Jones, In re, Cr. 8042

Decision Date01 May 1975
Docket NumberCr. 8042
Citation120 Cal.Rptr. 914,47 Cal.App.3d 879
CourtCalifornia Court of Appeals Court of Appeals
PartiesIn re Robert Green JONES on Habeas Corpus.


Robert Green Jones petitions for writ of habeas corpus. He was found in contempt of court and sentenced to jail. This court ordered him released from jail on his own recognizance after serving nine days and issued an order to show cause.

On January 29, 1975 the San Diego County Superior Court found Jones in contempt of court for failing to obey, for four months, a court order he support his child. The court minutes state:

'Respondent found guilty of 4 counts of comtept (sic). Sentenced to 20 days custody 5 days each count consecutive . . .. Court finds Resp. 'A' (letter) marked for I D, rec'd in evidence . . ..'

That same day the court signed an 'Order Remanding to Sheriff' which stated:

'Respondent sentenced to five days custody on each of four counts, for a total of 20 days custody. Sentence on four counts to be served consecutively. Commitment order to follow.'

Jones went to jail. The court signed an 'Order and Commitment for Contempt (Punitive)' February 6, after his petition for a writ of habeas corpus in the superior court had been denied and after his petition for a writ had been filed in this court.

A valid judgment of contempt must meet strict requirements and must show facts essential to establish jurisdiction for the making of the order, the defendant's knowledge of the order, his ability to comply, and his willful disobedience (In re Hinman, 239 Cal.App.2d 845, 850, 49 Cal.Rptr. 162). Neither the order to the sheriff nor the court minutes quoted above are sufficient. Neither is an order which specifies the offense with particularity as required by Code of Civil Procedure section 1218 (In re Mancini, 215 Cal.App.2d 57, 59, 29 Cal.Rptr. 796). 1

The question is whether the order made 8 days after defendant was committed is proper. We find it unnecessary to judge the contents of the order.

Although respondent states the February 6 order has been 'entered into the records of the Superior Court,' and although it bears a file stamp of the superior court, it does not appear in the superior court record. Code of Civil Procedure section 1218 requires 'the conviction, specifying particularly the offense, and the judgment thereon, must be entered in the docket.' The docket here is the permanent minutes of the court and the February 6 order has not been entered there.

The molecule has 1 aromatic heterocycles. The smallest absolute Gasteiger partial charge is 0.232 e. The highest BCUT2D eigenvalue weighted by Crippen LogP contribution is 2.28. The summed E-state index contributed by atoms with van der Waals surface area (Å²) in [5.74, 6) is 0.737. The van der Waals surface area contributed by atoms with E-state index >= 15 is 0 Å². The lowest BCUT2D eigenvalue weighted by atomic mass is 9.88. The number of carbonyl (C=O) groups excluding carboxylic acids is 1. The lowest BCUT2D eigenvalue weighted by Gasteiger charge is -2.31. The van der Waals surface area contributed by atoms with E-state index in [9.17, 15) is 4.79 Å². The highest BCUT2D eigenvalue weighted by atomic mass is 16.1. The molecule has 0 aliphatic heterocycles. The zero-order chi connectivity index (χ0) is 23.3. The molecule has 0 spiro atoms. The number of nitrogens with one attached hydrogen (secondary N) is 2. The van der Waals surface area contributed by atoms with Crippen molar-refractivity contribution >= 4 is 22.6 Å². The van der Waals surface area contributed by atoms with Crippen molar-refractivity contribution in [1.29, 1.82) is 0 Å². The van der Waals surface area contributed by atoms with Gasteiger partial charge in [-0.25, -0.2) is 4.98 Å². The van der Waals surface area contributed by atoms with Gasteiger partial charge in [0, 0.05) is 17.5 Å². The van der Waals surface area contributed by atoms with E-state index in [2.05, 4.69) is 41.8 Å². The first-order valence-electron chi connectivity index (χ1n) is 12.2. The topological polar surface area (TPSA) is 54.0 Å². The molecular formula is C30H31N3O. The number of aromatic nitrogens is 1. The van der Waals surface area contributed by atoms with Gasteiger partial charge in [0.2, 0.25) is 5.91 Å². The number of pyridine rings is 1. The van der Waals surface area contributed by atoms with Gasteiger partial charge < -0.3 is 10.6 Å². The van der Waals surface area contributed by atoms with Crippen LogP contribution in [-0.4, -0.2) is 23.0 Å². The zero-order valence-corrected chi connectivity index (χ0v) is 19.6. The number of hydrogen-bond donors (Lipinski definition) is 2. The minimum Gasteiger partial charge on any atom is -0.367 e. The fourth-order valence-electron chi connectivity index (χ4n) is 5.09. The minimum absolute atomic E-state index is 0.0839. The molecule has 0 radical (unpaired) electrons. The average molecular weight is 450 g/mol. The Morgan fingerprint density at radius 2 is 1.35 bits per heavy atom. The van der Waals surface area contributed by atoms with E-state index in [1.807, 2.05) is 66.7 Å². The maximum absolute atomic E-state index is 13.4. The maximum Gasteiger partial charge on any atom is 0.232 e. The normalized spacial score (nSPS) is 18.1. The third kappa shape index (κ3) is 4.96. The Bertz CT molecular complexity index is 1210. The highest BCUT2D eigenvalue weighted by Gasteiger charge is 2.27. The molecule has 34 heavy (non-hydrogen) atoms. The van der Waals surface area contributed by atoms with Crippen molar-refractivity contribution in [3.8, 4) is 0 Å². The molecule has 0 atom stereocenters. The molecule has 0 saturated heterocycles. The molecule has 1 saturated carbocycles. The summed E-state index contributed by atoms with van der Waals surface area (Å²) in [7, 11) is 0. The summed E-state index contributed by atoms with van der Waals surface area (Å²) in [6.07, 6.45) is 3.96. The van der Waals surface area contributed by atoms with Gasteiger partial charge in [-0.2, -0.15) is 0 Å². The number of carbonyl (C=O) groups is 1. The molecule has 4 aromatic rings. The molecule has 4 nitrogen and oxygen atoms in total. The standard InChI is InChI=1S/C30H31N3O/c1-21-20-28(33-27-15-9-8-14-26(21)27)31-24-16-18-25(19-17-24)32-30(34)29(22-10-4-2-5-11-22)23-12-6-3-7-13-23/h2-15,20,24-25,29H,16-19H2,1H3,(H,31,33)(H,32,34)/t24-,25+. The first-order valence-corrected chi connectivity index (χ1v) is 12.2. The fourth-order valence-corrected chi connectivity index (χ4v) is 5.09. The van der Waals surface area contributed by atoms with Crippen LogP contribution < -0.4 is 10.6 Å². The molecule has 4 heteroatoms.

Although the court may have been justified in committing Jones from the courtroom, the court should have signed and entered the final judgment of contempt expeditiously. Until judgment of contempt was signed and entered, Jones had nothing against which to test his commitment. The court's statement in its order to the sheriff indicates the judgment of conviction was not finalized and until then it was 'but a purpose in the breast of the judge which can be changed as he may determine' (...

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10 cases
  • Littlefield, In re
    • United States
    • California Court of Appeals Court of Appeals
    • September 3, 1992
    ...where, for example, the court does not expeditiously file its order and the contemner is immediately remanded (In re Jones (1975) 47 Cal.App.3d 879, 120 Cal.Rptr. 914 [contemner was remanded immediately for a 20-day jail sentence; written contempt order did not issue until 8 days later] ), ......
  • People v. Brewer
    • United States
    • California Court of Appeals Court of Appeals
    • March 13, 2015
    ...have the ability to comply with the order, and the Department asked the court to discharge the order to show cause. (See In re Jones (1975) 47 Cal.App.3d 879, 881, [ability to comply an element of valid contempt judgment].)The superior court ordered the Department to provide evidence that t......
  • Soderling v. Office Of The Attorney Gen. Of Cal.
    • United States
    • California Court of Appeals Court of Appeals
    • October 22, 2010
    ...572 [contempt must be established beyond a reasonable doubt]; People v. Gonzalez (1996) 12 Cal.4th 804, 816 [elements]; In re Jones (1975) 47 Cal.App.3d 879, 881 [elements]; Wegner et al., Cal. Practice Guide: Civil Trials and Evidence (The Rutter Group 2009) ¶¶ 431-432.) At the outset, res......
  • In re Marriage of Goddard
    • United States
    • California Court of Appeals Court of Appeals
    • April 19, 2002
    ...137 Cal.Rptr. 118.) Failing to discuss all of the elements of a contempt in the order is a jurisdictional error. (In re Jones (1975) 47 Cal.App.3d 879, 881, 120 Cal.Rptr. 914.) None of these situations is akin to the failure to formally receive a notice into evidence which is in the superio......
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1 books & journal articles
  • Contempt Demystified
    • United States
    • California Lawyers Association Family Law News (CLA) No. 38-1, March 2016
    • Invalid date
    ...Pen. Code § 1449. To ensure that this requirement is not violated, the court should obtain a time waiver from the citee. In re Jones, 47 Cal. App. 3d 879 (1975); Kroneberger v. Superior Court of California In and For Los Angeles, 196 Cal. App. 2d 206 (1965).In imposing sentence, the court m......

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